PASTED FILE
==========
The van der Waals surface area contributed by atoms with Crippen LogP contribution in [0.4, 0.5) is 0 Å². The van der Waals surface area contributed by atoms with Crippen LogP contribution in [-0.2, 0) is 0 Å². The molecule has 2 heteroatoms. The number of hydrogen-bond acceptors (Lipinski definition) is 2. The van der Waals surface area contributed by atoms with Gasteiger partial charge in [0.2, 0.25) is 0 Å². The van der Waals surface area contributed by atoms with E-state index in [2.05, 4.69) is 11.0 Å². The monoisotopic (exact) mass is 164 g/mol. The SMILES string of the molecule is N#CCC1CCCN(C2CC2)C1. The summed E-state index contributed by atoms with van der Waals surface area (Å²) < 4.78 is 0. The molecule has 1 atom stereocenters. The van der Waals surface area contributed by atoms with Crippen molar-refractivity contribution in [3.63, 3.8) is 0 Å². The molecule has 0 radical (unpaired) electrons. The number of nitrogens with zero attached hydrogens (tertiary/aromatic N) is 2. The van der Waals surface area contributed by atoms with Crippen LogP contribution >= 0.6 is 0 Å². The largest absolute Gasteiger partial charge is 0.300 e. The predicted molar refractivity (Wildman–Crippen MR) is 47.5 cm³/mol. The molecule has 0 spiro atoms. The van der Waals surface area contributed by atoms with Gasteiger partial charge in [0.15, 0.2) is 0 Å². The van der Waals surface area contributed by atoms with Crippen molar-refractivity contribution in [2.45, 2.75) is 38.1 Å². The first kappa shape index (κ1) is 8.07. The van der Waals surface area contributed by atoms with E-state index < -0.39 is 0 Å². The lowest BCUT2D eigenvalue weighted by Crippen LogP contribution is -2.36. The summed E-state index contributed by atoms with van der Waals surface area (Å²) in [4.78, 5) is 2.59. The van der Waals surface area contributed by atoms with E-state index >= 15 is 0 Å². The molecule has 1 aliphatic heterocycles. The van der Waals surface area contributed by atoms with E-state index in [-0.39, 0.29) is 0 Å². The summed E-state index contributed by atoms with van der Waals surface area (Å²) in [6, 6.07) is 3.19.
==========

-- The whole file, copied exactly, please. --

The van der Waals surface area contributed by atoms with Crippen LogP contribution in [0.4, 0.5) is 0 Å². The van der Waals surface area contributed by atoms with Crippen LogP contribution in [-0.2, 0) is 0 Å². The molecule has 2 heteroatoms. The number of hydrogen-bond acceptors (Lipinski definition) is 2. The van der Waals surface area contributed by atoms with Gasteiger partial charge in [0.2, 0.25) is 0 Å². The van der Waals surface area contributed by atoms with E-state index in [2.05, 4.69) is 11.0 Å². The monoisotopic (exact) mass is 164 g/mol. The SMILES string of the molecule is N#CCC1CCCN(C2CC2)C1. The summed E-state index contributed by atoms with van der Waals surface area (Å²) < 4.78 is 0. The molecule has 1 atom stereocenters. The van der Waals surface area contributed by atoms with Crippen molar-refractivity contribution in [3.63, 3.8) is 0 Å². The molecule has 0 radical (unpaired) electrons. The number of nitrogens with zero attached hydrogens (tertiary/aromatic N) is 2. The van der Waals surface area contributed by atoms with Crippen LogP contribution >= 0.6 is 0 Å². The largest absolute Gasteiger partial charge is 0.300 e. The predicted molar refractivity (Wildman–Crippen MR) is 47.5 cm³/mol. The molecule has 0 spiro atoms. The van der Waals surface area contributed by atoms with Gasteiger partial charge in [0.15, 0.2) is 0 Å². The van der Waals surface area contributed by atoms with Crippen molar-refractivity contribution in [2.45, 2.75) is 38.1 Å². The first kappa shape index (κ1) is 8.07. The van der Waals surface area contributed by atoms with E-state index < -0.39 is 0 Å². The lowest BCUT2D eigenvalue weighted by Crippen LogP contribution is -2.36. The summed E-state index contributed by atoms with van der Waals surface area (Å²) in [4.78, 5) is 2.59. The van der Waals surface area contributed by atoms with E-state index >= 15 is 0 Å². The molecule has 1 aliphatic heterocycles. The van der Waals surface area contributed by atoms with E-state index in [-0.39, 0.29) is 0 Å². The summed E-state index contributed by atoms with van der Waals surface area (Å²) in [6, 6.07) is 3.19.